Observational Prolonged Trial in Myotonic Dystrophy Type 1

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Brief Title

Observational Prolonged Trial in Myotonic Dystrophy Type 1

Official Title

Observational Prolonged Trial in Myotonic Dystrophy Type 1 to Improve Quality of Life Standards, a Target Identification Collaboration

Brief Summary

      Myotonic dystrophy type1 (DM1) is a rare, inherited, chronic progressive disease as well as
      an autosomal dominant multisystemic disorder. It is the most common adult form of muscular
      dystrophy, with a prevalence of approximately 10 per 100,000 people affected. With 733
      million people in Europe, we estimate that 75,000 people are DM1 patients in Europe.

      The aim of OPTIMISTIC is to improve clinical practice in the management of patients with this
      rare disease for which no dedicated treatment is currently available. OPTIMISTIC is a
      multi-centre, randomised controlled trial designed to compare a two component tailored
      behavioural change intervention to increase physical activity against standard patient
      management regimes, with particular attention given to the definition of appropriate outcome
      measures and new clinical guidelines for DM1 management. The two components of the
      intervention are 1) cognitive behavioural therapy (CBT) and 2) graded physical activity and
      we will evaluate the intervention's effectiveness and safety against standard patient

      Participants will be recruited from myotonic dystrophy clinics and neuromuscular centres in
      France, Germany, the Netherlands and the UK. A total of 286 male and female patients aged 18
      years and older with genetically proven classical or adult DM1 suffering from severe fatigue
      (only DM1 patients with a CIS subscale fatigue score > 35 are likely to benefit from the
      intervention), able to walk independently and able to complete the trial interventions will
      be included.

      A key objective of OPTIMISTIC is to provide outcome measures that are relevant for the
      patients and have a rate of change that is appropriate for a clinical trial timeframe. In
      addition, OPTIMISTIC will identify genetic factors that predict outcome and potential
      biomarkers as surrogate outcome measures that best explain the observed clinical variation.

Detailed Description

      Background DM1 is a rare, inherited, progressive disease as well as an autosomal dominant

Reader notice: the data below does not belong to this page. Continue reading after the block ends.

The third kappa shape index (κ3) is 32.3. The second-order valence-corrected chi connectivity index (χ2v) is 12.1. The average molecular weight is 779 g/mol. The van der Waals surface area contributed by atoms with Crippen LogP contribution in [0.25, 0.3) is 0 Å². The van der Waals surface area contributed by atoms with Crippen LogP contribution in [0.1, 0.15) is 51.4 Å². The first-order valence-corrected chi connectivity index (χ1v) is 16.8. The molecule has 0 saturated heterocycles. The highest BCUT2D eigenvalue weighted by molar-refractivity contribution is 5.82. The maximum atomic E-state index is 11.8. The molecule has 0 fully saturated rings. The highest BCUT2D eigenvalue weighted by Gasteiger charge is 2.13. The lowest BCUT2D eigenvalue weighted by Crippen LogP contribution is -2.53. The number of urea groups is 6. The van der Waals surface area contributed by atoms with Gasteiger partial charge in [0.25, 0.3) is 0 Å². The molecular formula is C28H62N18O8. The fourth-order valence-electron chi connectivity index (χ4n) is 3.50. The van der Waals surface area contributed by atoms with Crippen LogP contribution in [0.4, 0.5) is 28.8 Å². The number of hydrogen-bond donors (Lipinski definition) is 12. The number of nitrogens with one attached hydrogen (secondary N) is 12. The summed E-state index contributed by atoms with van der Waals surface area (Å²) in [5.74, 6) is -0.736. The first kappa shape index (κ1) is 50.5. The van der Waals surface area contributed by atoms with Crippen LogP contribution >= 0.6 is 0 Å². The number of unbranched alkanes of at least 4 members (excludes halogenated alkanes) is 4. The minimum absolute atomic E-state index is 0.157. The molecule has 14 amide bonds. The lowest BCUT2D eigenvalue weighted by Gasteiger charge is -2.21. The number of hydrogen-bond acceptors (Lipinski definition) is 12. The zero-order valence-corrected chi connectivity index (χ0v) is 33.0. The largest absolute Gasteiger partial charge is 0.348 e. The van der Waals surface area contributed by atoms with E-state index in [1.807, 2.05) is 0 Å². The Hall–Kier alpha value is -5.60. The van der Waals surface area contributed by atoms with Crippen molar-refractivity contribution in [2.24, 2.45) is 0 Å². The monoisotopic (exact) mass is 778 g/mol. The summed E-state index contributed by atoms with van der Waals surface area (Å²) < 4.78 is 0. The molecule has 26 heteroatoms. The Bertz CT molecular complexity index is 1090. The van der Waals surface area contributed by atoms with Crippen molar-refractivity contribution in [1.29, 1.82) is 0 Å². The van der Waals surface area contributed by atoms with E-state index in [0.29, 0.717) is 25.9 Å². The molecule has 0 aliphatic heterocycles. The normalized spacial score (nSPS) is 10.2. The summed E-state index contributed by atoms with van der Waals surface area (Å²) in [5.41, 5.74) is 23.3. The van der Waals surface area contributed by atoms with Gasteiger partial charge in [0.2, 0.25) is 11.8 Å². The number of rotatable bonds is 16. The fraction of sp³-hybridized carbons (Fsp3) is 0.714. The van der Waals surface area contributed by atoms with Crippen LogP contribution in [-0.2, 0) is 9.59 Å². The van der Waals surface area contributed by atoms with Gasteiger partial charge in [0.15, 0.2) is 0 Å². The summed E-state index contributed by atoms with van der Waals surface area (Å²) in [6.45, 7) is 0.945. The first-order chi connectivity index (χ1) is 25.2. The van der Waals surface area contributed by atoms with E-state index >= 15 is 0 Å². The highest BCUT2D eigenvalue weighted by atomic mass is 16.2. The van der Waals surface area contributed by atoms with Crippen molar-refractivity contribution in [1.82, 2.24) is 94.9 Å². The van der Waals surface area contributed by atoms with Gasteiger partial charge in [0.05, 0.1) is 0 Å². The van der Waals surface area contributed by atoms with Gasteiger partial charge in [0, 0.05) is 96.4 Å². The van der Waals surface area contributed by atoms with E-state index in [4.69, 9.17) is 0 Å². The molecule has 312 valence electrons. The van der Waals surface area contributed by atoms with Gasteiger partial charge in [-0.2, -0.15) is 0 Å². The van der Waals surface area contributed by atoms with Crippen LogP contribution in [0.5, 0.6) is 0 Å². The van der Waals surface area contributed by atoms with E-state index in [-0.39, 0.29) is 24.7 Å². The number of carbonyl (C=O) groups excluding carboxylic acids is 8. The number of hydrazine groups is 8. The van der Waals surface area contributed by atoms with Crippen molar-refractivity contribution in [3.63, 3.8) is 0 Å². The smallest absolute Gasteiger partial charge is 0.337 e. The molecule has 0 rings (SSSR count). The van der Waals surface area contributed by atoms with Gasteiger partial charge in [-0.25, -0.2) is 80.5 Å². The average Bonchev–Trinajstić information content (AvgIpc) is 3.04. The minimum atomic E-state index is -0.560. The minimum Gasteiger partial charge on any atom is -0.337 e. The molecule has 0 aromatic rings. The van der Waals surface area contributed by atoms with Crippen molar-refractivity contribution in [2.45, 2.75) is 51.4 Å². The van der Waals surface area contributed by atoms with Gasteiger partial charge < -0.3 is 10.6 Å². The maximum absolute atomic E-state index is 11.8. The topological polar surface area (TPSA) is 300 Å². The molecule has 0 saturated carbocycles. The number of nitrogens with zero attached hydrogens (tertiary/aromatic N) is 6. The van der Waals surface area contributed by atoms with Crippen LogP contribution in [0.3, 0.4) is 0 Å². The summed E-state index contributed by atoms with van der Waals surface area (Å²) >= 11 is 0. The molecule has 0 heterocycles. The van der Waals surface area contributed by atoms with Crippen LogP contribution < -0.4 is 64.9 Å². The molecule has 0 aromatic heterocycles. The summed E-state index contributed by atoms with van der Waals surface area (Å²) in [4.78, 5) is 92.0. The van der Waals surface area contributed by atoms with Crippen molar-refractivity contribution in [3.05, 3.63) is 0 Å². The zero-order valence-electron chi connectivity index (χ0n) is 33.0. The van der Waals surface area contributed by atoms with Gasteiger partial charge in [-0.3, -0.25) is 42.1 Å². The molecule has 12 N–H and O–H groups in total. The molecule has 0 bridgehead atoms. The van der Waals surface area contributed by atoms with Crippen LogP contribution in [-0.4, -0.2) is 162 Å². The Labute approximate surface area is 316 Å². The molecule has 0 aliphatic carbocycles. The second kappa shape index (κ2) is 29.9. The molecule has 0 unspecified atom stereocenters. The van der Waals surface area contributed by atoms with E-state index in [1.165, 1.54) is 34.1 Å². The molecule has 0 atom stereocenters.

multisystemic disorder. It is the most common adult form of muscular dystrophy, with a
      prevalence of approximately 10 per 100,000 people affected. With 733 million people in
      Europe, we estimate that 75,000 people are DM1 patients in Europe. Typical symptoms of the
      disease include progressive muscle weakness and wasting from distal to proximal, ptosis,
      weakness of facial, jaw and anterior neck muscles, myotonia, daytime sleepiness, fatigue and
      cataract. Other symptoms of adult DM1 include cardiac conduction defects, as well as
      endocrine, gastrointestinal and cognitive dysfunction. DM1 is one of the most variable human
      diseases, has complex, multisystemic and progressively worsening clinical manifestations and
      leads to severe physical impairment, restricted social participation and premature death.

      There is no pharmaceutical treatment for causal or symptomatic relief of DM1 core symptoms
      (with the exception of Modafinil for excessive daytime sleepiness). Thus the aim of treatment
      is to relieve impairments, reduce limitations and optimise participation. Physical activity
      has been acknowledged as an important factor for health in general. For patients with a
      slowly progressive neuromuscular disease, such as DM1, there is accumulating evidence for
      prescribing low-to-moderate-intensity strength and aerobic exercise training, and an active
      lifestyle. Nevertheless, recent reviews conclude that existing studies are limited in number
      and quality, and that there is a need for disease-specific, randomised, controlled trials